Seven Metrics Sales Should Report, from the Field to the Board Room!Posted: August 2, 2012
Do Your Metrics Enable Accurate Revenue Forecasting and Decision-Making?
As we head into the last third of the year and begin to experience another pullback in the economy, many Sales leaders are asking: Are we tracking the right metrics to gain visibility of future revenues and make critical decisions?
Unfortunately, in too many cases Sales Leaders’ metrics are flawed. They either track too many incoherent metrics, they track and report metrics inconsistently, or they do both.
Luckily, it is relatively easy to solve this problem if you adopt the right principles on the way into discussions with your team.
First, it’s important to think about what metrics increase management’s ability to forecast revenue accurately over 30, 60, 90 days, and potentially beyond.
Second, it’s wise to utilize a small number of simple metrics, that everyone understands and the organization can track and report unfailingly.
Lastly, it is important to implement a set of metrics that enable tactical management conversations and decision-making up and down the management hierarchy, and between Sales and other departments upon which is dependent(such as Marketing and Customer Service).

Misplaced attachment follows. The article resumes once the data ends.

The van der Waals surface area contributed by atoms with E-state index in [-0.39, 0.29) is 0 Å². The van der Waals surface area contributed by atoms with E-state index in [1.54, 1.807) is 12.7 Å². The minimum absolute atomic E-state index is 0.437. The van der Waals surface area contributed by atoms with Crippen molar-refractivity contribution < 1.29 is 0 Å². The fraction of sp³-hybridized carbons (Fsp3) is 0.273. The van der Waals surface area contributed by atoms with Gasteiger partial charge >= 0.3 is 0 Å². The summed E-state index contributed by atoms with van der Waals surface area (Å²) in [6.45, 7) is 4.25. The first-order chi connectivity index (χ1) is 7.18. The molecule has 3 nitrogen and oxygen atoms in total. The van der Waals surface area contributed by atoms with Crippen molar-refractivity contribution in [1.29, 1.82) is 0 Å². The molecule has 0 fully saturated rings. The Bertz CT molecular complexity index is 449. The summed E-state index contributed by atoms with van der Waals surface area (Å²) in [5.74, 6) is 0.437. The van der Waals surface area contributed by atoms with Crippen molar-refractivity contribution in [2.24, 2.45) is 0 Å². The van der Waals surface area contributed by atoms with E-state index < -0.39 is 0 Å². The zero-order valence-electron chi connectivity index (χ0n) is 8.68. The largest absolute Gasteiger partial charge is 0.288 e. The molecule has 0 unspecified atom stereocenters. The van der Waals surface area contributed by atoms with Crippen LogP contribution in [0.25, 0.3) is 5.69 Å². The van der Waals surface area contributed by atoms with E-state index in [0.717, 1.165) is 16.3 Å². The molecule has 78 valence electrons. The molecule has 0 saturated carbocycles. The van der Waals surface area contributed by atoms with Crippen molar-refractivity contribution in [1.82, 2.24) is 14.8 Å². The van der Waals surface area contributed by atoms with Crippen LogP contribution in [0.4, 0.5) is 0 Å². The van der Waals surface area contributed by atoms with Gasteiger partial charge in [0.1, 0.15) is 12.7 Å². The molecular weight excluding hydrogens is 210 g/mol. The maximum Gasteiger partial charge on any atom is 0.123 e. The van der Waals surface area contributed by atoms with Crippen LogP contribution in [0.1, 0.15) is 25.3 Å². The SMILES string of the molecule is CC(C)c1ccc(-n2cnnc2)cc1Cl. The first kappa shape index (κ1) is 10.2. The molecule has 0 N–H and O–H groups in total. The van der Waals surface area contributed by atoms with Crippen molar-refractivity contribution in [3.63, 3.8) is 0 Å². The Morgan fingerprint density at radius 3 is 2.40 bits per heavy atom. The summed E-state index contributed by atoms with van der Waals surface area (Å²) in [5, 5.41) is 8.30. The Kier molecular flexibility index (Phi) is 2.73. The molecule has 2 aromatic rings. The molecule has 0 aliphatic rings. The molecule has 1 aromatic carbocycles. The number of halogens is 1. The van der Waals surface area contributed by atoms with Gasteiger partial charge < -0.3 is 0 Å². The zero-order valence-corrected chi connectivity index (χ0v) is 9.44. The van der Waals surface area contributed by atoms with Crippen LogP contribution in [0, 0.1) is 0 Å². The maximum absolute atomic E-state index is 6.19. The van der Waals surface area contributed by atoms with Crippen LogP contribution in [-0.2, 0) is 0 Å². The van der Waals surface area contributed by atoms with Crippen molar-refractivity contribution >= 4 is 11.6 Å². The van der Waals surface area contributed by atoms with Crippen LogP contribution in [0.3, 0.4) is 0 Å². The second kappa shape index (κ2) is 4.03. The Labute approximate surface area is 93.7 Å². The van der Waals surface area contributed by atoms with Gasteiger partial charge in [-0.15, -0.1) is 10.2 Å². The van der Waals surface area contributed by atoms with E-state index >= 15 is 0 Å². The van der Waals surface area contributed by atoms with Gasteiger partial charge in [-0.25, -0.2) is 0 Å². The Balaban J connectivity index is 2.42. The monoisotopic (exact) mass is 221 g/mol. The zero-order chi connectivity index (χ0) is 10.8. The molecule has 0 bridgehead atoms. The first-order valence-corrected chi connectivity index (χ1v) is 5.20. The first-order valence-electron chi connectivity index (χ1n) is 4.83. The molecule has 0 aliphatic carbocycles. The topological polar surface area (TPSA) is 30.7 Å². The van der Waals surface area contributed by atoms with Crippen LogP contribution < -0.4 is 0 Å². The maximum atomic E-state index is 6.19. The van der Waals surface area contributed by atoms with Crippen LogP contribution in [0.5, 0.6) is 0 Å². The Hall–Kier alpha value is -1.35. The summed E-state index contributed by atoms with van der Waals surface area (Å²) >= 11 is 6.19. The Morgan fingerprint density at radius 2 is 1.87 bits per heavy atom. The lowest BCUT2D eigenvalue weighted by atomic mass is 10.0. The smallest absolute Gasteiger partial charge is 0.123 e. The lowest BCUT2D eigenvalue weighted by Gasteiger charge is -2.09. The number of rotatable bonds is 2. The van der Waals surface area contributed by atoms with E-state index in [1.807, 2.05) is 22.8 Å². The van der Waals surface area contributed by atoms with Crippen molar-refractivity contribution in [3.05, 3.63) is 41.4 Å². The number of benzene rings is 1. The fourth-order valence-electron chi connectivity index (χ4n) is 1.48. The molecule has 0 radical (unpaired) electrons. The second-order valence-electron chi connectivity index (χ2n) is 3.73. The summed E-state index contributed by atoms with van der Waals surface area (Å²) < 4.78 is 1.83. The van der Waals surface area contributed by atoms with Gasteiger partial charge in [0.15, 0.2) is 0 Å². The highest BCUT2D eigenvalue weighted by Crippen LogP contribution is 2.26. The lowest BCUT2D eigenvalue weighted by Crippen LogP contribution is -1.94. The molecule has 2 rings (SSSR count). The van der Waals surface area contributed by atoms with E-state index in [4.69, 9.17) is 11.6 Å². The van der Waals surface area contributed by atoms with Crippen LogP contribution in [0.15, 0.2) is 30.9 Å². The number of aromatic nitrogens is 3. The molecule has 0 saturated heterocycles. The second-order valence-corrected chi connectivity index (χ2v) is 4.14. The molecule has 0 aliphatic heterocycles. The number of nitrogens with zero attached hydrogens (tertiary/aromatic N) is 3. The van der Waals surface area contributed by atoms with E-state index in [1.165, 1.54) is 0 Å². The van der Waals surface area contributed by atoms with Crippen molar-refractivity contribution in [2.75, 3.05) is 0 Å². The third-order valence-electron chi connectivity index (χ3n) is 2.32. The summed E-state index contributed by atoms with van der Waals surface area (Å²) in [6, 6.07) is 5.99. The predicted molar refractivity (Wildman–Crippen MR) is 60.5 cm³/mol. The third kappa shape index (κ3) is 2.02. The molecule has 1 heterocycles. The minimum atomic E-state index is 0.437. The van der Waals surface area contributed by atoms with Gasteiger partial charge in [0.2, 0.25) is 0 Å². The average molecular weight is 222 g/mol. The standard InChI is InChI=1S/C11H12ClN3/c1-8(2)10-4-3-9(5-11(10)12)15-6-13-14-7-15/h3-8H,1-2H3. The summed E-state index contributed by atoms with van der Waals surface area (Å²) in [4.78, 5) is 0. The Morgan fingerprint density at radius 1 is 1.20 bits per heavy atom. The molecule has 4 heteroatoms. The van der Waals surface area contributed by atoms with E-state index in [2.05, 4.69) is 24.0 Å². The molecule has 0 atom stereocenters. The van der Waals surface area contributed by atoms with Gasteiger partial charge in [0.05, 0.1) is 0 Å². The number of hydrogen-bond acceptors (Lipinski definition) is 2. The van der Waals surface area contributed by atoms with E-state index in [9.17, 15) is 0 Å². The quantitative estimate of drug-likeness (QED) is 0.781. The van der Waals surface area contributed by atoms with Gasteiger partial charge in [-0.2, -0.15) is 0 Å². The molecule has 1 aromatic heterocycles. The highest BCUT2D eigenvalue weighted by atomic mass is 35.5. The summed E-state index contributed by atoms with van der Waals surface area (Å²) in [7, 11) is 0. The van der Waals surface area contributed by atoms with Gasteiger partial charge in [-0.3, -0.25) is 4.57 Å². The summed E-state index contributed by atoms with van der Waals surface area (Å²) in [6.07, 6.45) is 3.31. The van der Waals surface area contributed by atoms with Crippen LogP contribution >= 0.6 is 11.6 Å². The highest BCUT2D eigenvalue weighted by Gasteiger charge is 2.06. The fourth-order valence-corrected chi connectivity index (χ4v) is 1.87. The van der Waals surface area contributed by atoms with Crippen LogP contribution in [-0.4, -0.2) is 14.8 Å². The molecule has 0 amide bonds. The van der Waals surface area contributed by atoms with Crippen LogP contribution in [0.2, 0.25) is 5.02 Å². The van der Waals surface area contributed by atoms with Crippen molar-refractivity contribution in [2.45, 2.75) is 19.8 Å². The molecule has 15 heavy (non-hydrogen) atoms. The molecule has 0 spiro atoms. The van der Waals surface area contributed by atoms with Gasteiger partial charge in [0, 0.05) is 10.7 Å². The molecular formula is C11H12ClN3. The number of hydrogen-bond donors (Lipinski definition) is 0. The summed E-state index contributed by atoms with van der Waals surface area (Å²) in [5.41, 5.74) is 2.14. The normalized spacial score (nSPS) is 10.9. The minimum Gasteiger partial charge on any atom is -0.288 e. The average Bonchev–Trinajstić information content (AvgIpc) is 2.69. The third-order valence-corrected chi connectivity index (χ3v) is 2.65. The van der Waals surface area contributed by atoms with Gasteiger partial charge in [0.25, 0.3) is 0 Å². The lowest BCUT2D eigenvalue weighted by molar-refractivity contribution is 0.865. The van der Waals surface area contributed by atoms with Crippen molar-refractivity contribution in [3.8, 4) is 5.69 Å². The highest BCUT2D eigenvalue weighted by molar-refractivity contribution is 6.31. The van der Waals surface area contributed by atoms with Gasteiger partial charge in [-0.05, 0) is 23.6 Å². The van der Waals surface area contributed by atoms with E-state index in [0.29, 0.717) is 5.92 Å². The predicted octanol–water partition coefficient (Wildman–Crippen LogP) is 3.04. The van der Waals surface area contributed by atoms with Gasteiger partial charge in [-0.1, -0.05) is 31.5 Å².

The Critical Few
Our favorite metrics, which meet the above principles consistently across different types of business models, include:
- # of New Leads
- Conversion Rate of Leads into Proposals
- # and $ Value of: New, Renewal, and Penetration Opportunities by Stage in the Pipeline
- Sales Cycle Time by Stage in the Pipeline
- Conversion Rate of Opportunities by Stage in the Pipeline
- $ Revenue for New, Penetration, and Renewal Sales
- Total Cost of Sales/Total Gross Margin
Typically, these metrics would be tracked at various levels from corporate down to the sales territory. Similarly, they should be reported monthly and rolled up quarterly, semi-annually, and annually for trend assessments.
We find these metrics ideal because they provide the Sales Rep and the Board room with a complete and actionable picture of the Sales Model’s performance, including: the ability to forecast revenue accurately, early warning of changes in demand and rep performance issues, a sense of the company’s competitiveness in the market and the quality of customer relationships, and the overall efficiency of the sales force.
If you are working to refine, or have recently refined, your Sales metrics, we would like to hear from you. Please comment on this post, or send a Tweet.